I must get used to starting my post with an apology. I have been too lazy to post lately. I scarcely have time to do anything else because we’ve been so busy renovating the house. But I want to share with you a super simple update on our fireplace. This is how the house looked before the renovation, walls, and floors were painted.
When we first looked at this house, I liked that it had a fireplace. We have been married for 10 years and have never lived in a house with a fireplace. I was very excited. The more we visited our house, the more I imagined how I would spend those cold winter nights, hugging next to her. But I don’t like black bricks and antique gold at all. This completely darkened the bright space I was trying to create.
What are the options for upgrading the fireplace? Replace it with an electric fireplace with mantel or remove it. The renovation of the fireplace is completely beyond the budget, and all other projects are ahead of us. Therefore, painting a fireplace is our only choice. I have done many projects during that time, but I have never painted bricks. forever and ever.
The first is the first. He must choose the type he wants. Do you want all the white stones? Do you want it to be a bit brown? I decided to bleach. I am glad I did it. Don’t delay this process. At one point, I felt like I was messing up the fireplace, but the more I used it to fix the mess, the better. Be patient and have fun! I promise it will be easy.
What you will need:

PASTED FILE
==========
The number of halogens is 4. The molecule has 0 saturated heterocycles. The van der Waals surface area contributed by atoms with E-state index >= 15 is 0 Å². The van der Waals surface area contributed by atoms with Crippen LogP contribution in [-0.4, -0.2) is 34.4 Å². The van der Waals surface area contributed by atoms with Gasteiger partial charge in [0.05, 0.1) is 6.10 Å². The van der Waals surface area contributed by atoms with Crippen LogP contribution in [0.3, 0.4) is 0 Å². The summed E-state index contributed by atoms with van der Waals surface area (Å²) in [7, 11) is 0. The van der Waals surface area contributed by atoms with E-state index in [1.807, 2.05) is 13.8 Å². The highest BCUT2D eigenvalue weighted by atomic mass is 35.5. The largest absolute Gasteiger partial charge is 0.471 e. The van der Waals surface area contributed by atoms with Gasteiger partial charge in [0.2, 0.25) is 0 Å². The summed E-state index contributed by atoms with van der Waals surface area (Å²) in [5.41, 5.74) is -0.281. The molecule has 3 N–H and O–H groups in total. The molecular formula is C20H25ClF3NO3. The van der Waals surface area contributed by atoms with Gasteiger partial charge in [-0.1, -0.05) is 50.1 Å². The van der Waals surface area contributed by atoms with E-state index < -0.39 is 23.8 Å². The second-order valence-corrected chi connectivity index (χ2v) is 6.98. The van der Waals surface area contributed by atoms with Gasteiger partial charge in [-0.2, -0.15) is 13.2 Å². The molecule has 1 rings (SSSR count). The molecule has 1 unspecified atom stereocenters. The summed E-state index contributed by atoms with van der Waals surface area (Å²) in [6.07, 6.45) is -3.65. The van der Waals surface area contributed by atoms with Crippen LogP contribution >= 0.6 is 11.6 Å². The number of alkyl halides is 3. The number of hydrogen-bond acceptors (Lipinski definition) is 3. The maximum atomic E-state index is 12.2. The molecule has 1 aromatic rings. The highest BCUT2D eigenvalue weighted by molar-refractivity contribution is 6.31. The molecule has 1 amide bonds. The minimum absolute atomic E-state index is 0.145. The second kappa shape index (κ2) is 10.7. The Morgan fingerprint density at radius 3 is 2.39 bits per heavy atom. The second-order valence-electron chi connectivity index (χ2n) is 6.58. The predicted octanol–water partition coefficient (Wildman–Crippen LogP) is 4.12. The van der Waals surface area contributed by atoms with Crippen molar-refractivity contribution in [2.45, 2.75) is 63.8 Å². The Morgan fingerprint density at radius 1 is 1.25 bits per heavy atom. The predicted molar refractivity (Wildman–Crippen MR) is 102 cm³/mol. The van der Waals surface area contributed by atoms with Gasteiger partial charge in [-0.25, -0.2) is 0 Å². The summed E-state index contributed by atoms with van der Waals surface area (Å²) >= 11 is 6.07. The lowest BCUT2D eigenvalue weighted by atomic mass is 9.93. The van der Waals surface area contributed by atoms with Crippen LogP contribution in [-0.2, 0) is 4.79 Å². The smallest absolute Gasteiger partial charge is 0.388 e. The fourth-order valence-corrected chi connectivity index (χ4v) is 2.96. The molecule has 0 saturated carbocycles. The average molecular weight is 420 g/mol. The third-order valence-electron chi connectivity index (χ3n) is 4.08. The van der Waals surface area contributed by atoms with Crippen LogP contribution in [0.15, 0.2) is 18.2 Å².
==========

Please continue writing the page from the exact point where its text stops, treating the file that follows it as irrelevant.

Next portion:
- Painter’s tape/drop cloth
- White water-based paint.
Step 1: Prepare the area
- Cleaning your fireplace will help you prepare it for painting. I simply vacuumed it and removed the soot.
- Tape off the places where you don’t want to paint. I used tape to cover the walls and the mantle.
- Cover the floor with a drop cloth to collect any drippings or spills.
Step 2: paint mixing
In a disposable container, mix 1 cup of white paint + 1/2 cup of water
The consistency of the paint will be very fine, almost like glue.
Step 3: paint
Apply the paint mixture on 2-3 bricks at a time with a good quality brush. Grout should be handled with caution. Next, use your rag to hop around the brick, scrub fast, and then scrub the paint to remove any leaking paint. Because brick is a porous material, the color will fade over time.
You’ll need to decide how light you want your fireplace to be. 2-4 coats of paint may be required to achieve the desired look, depending on the darkness of the brick.
Note: Decide whether or not to paint the grout, depending on what you’re going through.
I started with white paint and had to go back with gray paint and paint over it. Painting the grout gives it a very painted and unnatural appearance. If you don’t want your paint grout to stain, take care not to do so.
That’s all! It was quite easy to execute, and the result was a dramatic transformation that entirely changed the atmosphere in our living area. Brass is also an option. We also installed a thin white trim around the fireplace to replace the original brown trim.